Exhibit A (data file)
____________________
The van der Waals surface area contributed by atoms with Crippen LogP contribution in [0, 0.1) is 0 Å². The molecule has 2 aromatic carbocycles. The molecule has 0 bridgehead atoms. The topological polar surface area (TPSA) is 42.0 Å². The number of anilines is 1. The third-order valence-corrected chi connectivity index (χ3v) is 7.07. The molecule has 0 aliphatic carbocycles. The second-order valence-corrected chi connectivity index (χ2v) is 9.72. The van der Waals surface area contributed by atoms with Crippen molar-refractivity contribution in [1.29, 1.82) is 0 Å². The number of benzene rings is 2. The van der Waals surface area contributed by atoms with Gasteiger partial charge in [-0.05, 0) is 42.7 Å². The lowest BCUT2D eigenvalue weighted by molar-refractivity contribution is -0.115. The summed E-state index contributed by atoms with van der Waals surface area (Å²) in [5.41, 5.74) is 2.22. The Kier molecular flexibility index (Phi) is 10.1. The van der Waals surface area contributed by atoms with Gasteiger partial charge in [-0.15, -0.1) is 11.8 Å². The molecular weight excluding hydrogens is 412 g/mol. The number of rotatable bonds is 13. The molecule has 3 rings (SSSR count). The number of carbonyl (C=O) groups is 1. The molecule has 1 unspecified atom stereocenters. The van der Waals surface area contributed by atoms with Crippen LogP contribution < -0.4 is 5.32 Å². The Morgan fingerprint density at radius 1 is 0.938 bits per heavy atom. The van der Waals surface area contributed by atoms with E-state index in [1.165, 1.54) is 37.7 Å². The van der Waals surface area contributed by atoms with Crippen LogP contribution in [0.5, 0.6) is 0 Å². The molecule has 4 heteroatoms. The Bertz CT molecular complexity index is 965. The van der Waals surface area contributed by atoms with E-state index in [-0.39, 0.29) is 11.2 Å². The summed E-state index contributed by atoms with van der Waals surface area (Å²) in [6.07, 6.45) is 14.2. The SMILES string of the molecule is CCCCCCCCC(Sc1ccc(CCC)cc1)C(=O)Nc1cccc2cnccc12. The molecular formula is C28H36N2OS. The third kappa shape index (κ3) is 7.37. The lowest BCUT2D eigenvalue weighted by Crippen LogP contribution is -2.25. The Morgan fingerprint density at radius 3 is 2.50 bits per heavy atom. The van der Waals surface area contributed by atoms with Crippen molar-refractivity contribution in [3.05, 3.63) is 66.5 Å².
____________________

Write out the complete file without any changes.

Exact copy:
The van der Waals surface area contributed by atoms with Crippen LogP contribution in [0, 0.1) is 0 Å². The molecule has 2 aromatic carbocycles. The molecule has 0 bridgehead atoms. The topological polar surface area (TPSA) is 42.0 Å². The number of anilines is 1. The third-order valence-corrected chi connectivity index (χ3v) is 7.07. The molecule has 0 aliphatic carbocycles. The second-order valence-corrected chi connectivity index (χ2v) is 9.72. The van der Waals surface area contributed by atoms with Crippen molar-refractivity contribution in [1.29, 1.82) is 0 Å². The number of benzene rings is 2. The van der Waals surface area contributed by atoms with Gasteiger partial charge in [-0.05, 0) is 42.7 Å². The lowest BCUT2D eigenvalue weighted by molar-refractivity contribution is -0.115. The summed E-state index contributed by atoms with van der Waals surface area (Å²) in [5.41, 5.74) is 2.22. The Kier molecular flexibility index (Phi) is 10.1. The van der Waals surface area contributed by atoms with Gasteiger partial charge in [-0.15, -0.1) is 11.8 Å². The molecular weight excluding hydrogens is 412 g/mol. The number of rotatable bonds is 13. The molecule has 3 rings (SSSR count). The number of carbonyl (C=O) groups is 1. The molecule has 1 unspecified atom stereocenters. The van der Waals surface area contributed by atoms with Crippen LogP contribution < -0.4 is 5.32 Å². The Morgan fingerprint density at radius 1 is 0.938 bits per heavy atom. The van der Waals surface area contributed by atoms with E-state index in [1.165, 1.54) is 37.7 Å². The van der Waals surface area contributed by atoms with Crippen LogP contribution in [0.5, 0.6) is 0 Å². The molecule has 4 heteroatoms. The Bertz CT molecular complexity index is 965. The van der Waals surface area contributed by atoms with E-state index in [-0.39, 0.29) is 11.2 Å². The summed E-state index contributed by atoms with van der Waals surface area (Å²) in [6.07, 6.45) is 14.2. The SMILES string of the molecule is CCCCCCCCC(Sc1ccc(CCC)cc1)C(=O)Nc1cccc2cnccc12. The molecular formula is C28H36N2OS. The third kappa shape index (κ3) is 7.37. The lowest BCUT2D eigenvalue weighted by Crippen LogP contribution is -2.25. The Morgan fingerprint density at radius 3 is 2.50 bits per heavy atom. The van der Waals surface area contributed by atoms with Crippen molar-refractivity contribution in [3.05, 3.63) is 66.5 Å².